A brief history of marginal income tax rates.
Generally, marginal rates were increased and brackets lowered before both world wars. Between the wars, the top marginal rate for the highest bracket was raised sharply twice, but each increase was accompanied by a sharp rise in the top bracket, making it applicable only to the very rich. Tax rates were hiked again before the Korean War. In contrast, rates were lowered substantially during the early 1960s, just before the Vietnam War. These rate cuts, which followed Keynesian fiscal prescriptions, were intended to stimulate the economy by boosting consumer demand.
Since the early 1960s, the trend in marginal tax rates has generally been negative. The rate reductions of the early 1980s were part of a comprehensive fiscal and regulatory effort to create credible, long-lasting work and investment incentives.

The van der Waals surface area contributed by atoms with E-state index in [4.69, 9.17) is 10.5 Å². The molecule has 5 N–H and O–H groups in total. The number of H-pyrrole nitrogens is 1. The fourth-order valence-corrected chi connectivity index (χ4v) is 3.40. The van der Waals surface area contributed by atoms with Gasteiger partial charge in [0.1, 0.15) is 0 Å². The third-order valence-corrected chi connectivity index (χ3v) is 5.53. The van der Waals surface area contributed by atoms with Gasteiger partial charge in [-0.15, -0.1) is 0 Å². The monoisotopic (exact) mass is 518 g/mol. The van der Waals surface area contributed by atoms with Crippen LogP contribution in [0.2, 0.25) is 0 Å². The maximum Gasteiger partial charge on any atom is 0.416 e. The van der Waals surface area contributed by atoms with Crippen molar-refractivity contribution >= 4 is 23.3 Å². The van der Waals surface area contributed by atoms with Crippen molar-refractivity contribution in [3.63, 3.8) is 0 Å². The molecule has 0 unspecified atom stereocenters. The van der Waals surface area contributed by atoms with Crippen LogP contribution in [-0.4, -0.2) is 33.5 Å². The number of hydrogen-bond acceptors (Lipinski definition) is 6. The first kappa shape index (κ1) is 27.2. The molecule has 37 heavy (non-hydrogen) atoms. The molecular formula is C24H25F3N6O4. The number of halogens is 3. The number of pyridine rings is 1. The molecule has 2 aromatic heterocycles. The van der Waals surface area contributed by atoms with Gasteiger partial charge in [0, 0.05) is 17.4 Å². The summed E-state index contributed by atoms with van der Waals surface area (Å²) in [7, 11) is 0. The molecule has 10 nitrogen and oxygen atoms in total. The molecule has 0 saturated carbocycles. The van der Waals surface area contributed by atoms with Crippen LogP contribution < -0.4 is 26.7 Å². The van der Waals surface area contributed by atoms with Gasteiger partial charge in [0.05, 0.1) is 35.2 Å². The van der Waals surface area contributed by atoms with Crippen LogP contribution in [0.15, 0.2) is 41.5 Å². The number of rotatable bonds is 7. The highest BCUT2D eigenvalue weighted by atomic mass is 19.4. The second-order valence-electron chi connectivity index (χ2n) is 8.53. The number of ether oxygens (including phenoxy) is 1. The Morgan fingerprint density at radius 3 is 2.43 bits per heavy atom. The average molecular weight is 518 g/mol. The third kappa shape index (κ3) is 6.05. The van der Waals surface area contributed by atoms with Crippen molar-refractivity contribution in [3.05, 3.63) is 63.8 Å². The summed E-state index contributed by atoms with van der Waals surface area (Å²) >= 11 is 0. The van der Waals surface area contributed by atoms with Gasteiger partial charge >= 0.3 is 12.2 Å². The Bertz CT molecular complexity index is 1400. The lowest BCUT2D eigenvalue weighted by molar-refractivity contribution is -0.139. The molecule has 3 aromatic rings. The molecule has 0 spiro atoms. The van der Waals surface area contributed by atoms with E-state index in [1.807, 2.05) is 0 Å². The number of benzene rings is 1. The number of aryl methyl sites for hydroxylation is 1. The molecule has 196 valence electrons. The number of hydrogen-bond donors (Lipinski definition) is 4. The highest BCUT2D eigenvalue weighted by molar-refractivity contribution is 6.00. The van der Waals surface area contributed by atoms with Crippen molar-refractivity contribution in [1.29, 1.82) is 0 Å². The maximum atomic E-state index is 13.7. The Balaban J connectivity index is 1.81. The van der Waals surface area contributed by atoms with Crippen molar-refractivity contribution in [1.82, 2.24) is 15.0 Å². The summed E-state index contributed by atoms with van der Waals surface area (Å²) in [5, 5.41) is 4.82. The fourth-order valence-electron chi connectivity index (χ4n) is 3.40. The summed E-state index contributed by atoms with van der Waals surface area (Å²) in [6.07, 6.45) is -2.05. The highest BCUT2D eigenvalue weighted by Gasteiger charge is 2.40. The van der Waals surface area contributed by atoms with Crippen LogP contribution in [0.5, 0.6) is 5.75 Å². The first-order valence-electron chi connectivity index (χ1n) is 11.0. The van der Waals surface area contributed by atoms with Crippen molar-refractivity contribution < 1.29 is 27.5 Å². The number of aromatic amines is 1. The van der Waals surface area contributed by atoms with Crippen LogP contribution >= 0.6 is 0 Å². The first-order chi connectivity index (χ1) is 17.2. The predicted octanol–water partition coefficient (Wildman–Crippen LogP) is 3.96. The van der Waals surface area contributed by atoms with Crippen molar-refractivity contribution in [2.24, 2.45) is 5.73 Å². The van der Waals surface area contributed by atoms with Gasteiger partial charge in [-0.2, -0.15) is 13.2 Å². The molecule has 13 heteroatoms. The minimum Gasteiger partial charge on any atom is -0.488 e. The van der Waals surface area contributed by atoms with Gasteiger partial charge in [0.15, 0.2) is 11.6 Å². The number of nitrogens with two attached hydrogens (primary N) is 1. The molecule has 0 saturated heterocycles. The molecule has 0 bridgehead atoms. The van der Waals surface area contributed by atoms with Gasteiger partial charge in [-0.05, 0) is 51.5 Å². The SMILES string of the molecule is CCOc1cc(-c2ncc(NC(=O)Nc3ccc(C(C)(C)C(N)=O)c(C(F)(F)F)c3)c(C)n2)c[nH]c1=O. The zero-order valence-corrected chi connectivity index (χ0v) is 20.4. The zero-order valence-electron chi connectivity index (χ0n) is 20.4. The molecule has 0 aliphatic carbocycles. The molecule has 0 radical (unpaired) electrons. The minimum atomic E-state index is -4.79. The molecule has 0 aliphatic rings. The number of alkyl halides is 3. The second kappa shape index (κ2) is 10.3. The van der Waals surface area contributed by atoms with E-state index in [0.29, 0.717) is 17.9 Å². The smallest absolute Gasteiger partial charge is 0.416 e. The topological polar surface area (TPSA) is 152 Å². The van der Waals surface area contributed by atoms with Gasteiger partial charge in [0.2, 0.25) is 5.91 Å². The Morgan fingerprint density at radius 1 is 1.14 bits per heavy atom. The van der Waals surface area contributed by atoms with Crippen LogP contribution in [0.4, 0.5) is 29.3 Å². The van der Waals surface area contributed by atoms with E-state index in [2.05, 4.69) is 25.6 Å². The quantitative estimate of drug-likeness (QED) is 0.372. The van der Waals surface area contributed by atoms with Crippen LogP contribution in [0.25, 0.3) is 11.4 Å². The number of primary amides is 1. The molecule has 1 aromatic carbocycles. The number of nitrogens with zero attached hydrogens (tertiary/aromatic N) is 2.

Marginal rates were hiked before the Gulf War and again in 1993 to combat runaway federal deficits. More recently, projections of surging federal surpluses partly reversed the early 1990s' rate hikes. The rate reduction schedule enacted in 2001, however, incorporates implementation lags that could induce workers and businesses to postpone productive activity and investment.
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|Article Type:||Brief Article|
|Date:||Jan 1, 2002|
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